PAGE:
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Texas Plans To Execute Mexican Citizen Tomorrow In Defiance Of Vienna Convention

July 6, 2011

Humberto Leal, a Mexican citizen who moved to the United States when he was a young child, will be executed tomorrow in Texas for the rape and murder of a sixteen-year-old girl that took place in 1994, when Humberto was twenty-one years old.

The United States government and the International Court of Justice have attempted to postpone the execution as Mr. Leal was never offered consular services at any point during his detainment or his trial, which constitutes a breach of the Vienna Convention.

In 2008, Texas was faced with a similar situation over the execution of Jose Medellin.  It went through with the execution, stating that the International Court of Justice held no jurisdiction over the State of Texas.

The Mexican government has stated that Humberto Leal’s execution is a violation of international law, and asserted that everyone has a right under the provisions of the Vienna Convention to seek consular services when they face prosecution in a foreign country.

But Texas governor Rick Perry has every intention to follow through with tomorrow’s scheduled lethal injection.

US Solicitor General Donald Verrilli stated in a brief filed by the state department on Friday that “The imminent execution of petitioner would place the United States in irreparable breach of its international law obligation… It would have serious repercussions for United States foreign relations, law enforcement and other co-operation with Mexico, and the ability of American citizens travelling abroad to have the benefits of consular assistance in the event of detention”.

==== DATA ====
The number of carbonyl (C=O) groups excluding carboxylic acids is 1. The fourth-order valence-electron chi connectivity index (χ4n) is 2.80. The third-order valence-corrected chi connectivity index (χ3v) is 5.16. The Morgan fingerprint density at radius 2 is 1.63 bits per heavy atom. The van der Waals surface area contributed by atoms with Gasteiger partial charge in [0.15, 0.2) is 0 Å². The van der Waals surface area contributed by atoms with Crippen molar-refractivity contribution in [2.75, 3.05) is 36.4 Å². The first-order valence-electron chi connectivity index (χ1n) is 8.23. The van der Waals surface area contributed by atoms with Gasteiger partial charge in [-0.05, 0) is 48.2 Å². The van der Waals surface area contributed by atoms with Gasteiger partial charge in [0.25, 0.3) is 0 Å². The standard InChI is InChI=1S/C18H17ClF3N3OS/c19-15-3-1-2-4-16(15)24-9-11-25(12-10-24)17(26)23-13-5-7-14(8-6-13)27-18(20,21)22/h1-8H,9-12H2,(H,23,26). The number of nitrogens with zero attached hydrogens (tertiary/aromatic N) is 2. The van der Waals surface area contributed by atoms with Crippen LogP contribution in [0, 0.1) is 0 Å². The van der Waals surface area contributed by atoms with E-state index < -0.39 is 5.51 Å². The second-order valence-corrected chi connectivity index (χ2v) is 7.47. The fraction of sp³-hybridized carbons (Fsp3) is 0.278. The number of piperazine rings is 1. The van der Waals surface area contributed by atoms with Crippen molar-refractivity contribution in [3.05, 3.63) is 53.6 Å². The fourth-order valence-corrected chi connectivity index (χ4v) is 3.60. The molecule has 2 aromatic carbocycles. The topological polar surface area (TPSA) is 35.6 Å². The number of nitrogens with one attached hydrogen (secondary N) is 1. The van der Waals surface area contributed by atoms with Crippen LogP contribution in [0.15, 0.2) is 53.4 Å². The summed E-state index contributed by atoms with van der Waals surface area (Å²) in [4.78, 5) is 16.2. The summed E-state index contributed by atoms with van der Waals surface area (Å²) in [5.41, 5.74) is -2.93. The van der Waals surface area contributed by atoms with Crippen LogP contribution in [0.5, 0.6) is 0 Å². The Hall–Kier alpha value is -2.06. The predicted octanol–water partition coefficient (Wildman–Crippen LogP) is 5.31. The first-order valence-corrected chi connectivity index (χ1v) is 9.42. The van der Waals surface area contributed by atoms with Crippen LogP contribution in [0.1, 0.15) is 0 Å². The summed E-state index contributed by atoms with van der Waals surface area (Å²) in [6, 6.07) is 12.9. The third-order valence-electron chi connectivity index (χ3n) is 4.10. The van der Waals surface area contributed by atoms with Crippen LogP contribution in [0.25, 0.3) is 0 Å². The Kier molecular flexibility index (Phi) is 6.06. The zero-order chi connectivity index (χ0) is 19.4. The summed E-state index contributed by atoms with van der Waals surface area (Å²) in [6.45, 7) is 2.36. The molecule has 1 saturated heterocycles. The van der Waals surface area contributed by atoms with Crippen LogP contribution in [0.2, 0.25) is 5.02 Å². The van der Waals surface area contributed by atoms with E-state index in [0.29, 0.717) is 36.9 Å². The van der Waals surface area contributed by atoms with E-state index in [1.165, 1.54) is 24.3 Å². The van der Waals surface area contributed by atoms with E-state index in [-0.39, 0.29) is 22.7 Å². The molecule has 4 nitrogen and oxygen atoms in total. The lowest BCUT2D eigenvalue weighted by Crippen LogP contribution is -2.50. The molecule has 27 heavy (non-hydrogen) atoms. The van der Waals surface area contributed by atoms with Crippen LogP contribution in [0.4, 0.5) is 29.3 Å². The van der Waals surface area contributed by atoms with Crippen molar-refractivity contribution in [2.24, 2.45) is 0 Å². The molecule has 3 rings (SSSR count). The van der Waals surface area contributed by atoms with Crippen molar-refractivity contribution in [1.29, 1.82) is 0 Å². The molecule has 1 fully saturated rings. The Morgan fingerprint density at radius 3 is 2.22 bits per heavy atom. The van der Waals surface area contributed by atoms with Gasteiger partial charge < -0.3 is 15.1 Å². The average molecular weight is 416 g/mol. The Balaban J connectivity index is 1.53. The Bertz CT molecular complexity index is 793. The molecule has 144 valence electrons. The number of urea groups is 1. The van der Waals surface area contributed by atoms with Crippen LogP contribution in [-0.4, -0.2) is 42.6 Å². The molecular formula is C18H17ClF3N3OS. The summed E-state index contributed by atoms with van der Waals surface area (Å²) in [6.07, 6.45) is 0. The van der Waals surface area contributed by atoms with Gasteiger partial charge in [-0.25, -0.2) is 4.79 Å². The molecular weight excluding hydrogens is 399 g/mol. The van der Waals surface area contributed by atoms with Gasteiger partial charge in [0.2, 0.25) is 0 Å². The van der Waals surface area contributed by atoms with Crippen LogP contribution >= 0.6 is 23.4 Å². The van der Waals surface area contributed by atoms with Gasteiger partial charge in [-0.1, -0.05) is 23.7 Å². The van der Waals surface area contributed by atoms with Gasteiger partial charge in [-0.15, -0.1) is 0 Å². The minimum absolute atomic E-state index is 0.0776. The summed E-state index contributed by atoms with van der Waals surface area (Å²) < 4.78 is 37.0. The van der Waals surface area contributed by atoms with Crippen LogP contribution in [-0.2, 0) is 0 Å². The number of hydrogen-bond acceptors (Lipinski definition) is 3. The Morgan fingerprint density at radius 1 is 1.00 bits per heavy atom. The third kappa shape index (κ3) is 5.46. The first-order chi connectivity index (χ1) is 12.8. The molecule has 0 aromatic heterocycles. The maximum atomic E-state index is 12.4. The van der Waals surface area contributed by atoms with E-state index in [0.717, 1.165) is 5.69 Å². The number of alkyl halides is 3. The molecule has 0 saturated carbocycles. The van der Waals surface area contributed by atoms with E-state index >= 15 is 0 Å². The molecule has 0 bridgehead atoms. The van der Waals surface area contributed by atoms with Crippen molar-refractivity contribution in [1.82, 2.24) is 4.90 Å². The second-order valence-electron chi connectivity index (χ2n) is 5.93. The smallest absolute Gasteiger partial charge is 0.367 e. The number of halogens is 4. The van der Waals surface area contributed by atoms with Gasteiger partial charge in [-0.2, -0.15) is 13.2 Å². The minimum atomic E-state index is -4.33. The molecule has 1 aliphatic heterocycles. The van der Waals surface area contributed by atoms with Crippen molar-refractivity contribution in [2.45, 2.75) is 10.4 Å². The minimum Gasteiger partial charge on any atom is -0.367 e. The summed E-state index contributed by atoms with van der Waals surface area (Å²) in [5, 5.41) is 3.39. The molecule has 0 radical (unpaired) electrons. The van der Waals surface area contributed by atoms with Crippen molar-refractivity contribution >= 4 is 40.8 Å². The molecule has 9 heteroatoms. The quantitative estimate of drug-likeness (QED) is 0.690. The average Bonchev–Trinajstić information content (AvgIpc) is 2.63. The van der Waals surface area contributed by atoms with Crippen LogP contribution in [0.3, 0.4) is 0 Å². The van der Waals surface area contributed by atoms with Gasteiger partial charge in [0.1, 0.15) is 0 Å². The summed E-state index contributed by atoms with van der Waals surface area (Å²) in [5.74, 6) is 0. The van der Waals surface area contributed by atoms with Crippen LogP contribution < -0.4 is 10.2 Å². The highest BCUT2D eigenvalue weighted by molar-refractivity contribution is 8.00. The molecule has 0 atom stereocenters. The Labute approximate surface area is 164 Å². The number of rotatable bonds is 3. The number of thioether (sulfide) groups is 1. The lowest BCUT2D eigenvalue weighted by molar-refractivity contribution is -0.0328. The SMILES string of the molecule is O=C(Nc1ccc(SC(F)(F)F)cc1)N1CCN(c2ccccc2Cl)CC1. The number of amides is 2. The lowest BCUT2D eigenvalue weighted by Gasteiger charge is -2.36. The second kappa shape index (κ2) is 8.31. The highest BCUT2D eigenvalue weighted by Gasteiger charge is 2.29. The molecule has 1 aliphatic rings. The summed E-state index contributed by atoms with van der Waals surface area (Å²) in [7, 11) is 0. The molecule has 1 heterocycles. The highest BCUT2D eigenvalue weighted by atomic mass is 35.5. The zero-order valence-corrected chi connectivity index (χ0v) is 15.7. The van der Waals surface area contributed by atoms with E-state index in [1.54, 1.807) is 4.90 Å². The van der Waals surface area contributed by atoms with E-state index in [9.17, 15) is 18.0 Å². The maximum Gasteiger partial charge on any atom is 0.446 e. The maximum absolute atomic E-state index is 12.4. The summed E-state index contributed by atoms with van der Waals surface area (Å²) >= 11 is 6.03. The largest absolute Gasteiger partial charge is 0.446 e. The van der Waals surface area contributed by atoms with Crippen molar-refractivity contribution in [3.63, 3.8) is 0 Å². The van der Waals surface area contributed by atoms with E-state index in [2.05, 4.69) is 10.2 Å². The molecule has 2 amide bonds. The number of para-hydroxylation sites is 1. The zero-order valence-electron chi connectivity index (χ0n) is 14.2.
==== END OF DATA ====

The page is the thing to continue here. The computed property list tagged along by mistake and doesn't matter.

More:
The Obama administration has requested a stay on Leal’s lethal injection so that congress can consider legislation that would cover foreigners who were not offered consular services prior to being tried for crimes that carry the death penalty.  The state of Texas has ignored the federal government’s request.

Being neighbors, it is essential for the United States and Mexico to cooperate.  It is even more essential while the drug war continues to rage and both parties seek to curtail the flow of drugs, weapons, money and people over the US-Mexico border.

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